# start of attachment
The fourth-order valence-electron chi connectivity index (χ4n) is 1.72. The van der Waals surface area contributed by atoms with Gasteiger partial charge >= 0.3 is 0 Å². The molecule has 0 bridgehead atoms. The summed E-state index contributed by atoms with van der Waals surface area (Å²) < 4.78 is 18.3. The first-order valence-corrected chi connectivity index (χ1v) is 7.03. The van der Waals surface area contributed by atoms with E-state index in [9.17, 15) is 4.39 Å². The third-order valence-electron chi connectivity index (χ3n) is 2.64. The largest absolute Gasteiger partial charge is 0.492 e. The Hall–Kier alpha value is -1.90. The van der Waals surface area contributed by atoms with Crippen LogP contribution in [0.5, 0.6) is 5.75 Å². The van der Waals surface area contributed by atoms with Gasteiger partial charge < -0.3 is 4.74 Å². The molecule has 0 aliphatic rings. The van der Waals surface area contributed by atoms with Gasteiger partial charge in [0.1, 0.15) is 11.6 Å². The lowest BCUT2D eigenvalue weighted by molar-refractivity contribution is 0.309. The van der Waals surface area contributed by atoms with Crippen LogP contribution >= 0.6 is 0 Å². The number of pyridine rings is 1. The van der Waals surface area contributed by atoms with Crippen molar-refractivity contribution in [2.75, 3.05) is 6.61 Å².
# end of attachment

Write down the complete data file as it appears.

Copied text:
The fourth-order valence-electron chi connectivity index (χ4n) is 1.72. The van der Waals surface area contributed by atoms with Gasteiger partial charge >= 0.3 is 0 Å². The molecule has 0 bridgehead atoms. The summed E-state index contributed by atoms with van der Waals surface area (Å²) < 4.78 is 18.3. The first-order valence-corrected chi connectivity index (χ1v) is 7.03. The van der Waals surface area contributed by atoms with E-state index in [9.17, 15) is 4.39 Å². The third-order valence-electron chi connectivity index (χ3n) is 2.64. The largest absolute Gasteiger partial charge is 0.492 e. The Hall–Kier alpha value is -1.90. The van der Waals surface area contributed by atoms with Crippen LogP contribution in [0.5, 0.6) is 5.75 Å². The van der Waals surface area contributed by atoms with Gasteiger partial charge < -0.3 is 4.74 Å². The molecule has 0 aliphatic rings. The van der Waals surface area contributed by atoms with Gasteiger partial charge in [0.1, 0.15) is 11.6 Å². The lowest BCUT2D eigenvalue weighted by molar-refractivity contribution is 0.309. The van der Waals surface area contributed by atoms with Crippen LogP contribution >= 0.6 is 0 Å². The number of pyridine rings is 1. The van der Waals surface area contributed by atoms with Crippen molar-refractivity contribution in [2.75, 3.05) is 6.61 Å².